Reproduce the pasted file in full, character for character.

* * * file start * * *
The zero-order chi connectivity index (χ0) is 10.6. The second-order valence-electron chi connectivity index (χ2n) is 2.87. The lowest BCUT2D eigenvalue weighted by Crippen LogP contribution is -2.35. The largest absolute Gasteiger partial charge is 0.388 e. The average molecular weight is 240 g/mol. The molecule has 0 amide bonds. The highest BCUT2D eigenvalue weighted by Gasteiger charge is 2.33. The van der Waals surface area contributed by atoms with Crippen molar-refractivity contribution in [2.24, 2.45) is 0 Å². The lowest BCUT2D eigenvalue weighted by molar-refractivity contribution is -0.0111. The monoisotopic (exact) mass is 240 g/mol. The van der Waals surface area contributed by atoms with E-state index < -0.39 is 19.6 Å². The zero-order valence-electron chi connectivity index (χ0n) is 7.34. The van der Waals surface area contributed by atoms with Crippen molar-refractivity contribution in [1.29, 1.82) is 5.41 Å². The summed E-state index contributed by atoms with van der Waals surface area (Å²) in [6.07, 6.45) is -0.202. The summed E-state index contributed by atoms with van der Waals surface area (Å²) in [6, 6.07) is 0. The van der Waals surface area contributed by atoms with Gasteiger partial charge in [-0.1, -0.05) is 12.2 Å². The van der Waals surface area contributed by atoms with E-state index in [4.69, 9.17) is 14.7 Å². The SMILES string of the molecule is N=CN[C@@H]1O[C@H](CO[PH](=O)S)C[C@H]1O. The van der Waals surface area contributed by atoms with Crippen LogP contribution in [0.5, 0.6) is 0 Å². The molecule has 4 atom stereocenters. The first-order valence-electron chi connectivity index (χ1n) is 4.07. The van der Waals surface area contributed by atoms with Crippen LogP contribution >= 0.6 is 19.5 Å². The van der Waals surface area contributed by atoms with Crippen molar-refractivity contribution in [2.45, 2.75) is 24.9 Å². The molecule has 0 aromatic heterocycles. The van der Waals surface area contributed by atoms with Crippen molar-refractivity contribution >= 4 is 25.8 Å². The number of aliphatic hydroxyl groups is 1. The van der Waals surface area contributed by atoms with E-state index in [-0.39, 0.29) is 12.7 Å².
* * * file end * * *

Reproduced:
The zero-order chi connectivity index (χ0) is 10.6. The second-order valence-electron chi connectivity index (χ2n) is 2.87. The lowest BCUT2D eigenvalue weighted by Crippen LogP contribution is -2.35. The largest absolute Gasteiger partial charge is 0.388 e. The average molecular weight is 240 g/mol. The molecule has 0 amide bonds. The highest BCUT2D eigenvalue weighted by Gasteiger charge is 2.33. The van der Waals surface area contributed by atoms with Crippen molar-refractivity contribution in [2.24, 2.45) is 0 Å². The lowest BCUT2D eigenvalue weighted by molar-refractivity contribution is -0.0111. The monoisotopic (exact) mass is 240 g/mol. The van der Waals surface area contributed by atoms with E-state index < -0.39 is 19.6 Å². The zero-order valence-electron chi connectivity index (χ0n) is 7.34. The van der Waals surface area contributed by atoms with Crippen molar-refractivity contribution in [1.29, 1.82) is 5.41 Å². The summed E-state index contributed by atoms with van der Waals surface area (Å²) in [6.07, 6.45) is -0.202. The summed E-state index contributed by atoms with van der Waals surface area (Å²) in [6, 6.07) is 0. The van der Waals surface area contributed by atoms with Gasteiger partial charge in [-0.1, -0.05) is 12.2 Å². The van der Waals surface area contributed by atoms with E-state index in [4.69, 9.17) is 14.7 Å². The SMILES string of the molecule is N=CN[C@@H]1O[C@H](CO[PH](=O)S)C[C@H]1O. The van der Waals surface area contributed by atoms with Crippen LogP contribution in [0.5, 0.6) is 0 Å². The molecule has 4 atom stereocenters. The first-order valence-electron chi connectivity index (χ1n) is 4.07. The van der Waals surface area contributed by atoms with Crippen LogP contribution >= 0.6 is 19.5 Å². The van der Waals surface area contributed by atoms with Crippen molar-refractivity contribution in [2.45, 2.75) is 24.9 Å². The molecule has 0 aromatic heterocycles. The van der Waals surface area contributed by atoms with Crippen molar-refractivity contribution >= 4 is 25.8 Å². The number of aliphatic hydroxyl groups is 1. The van der Waals surface area contributed by atoms with E-state index in [-0.39, 0.29) is 12.7 Å².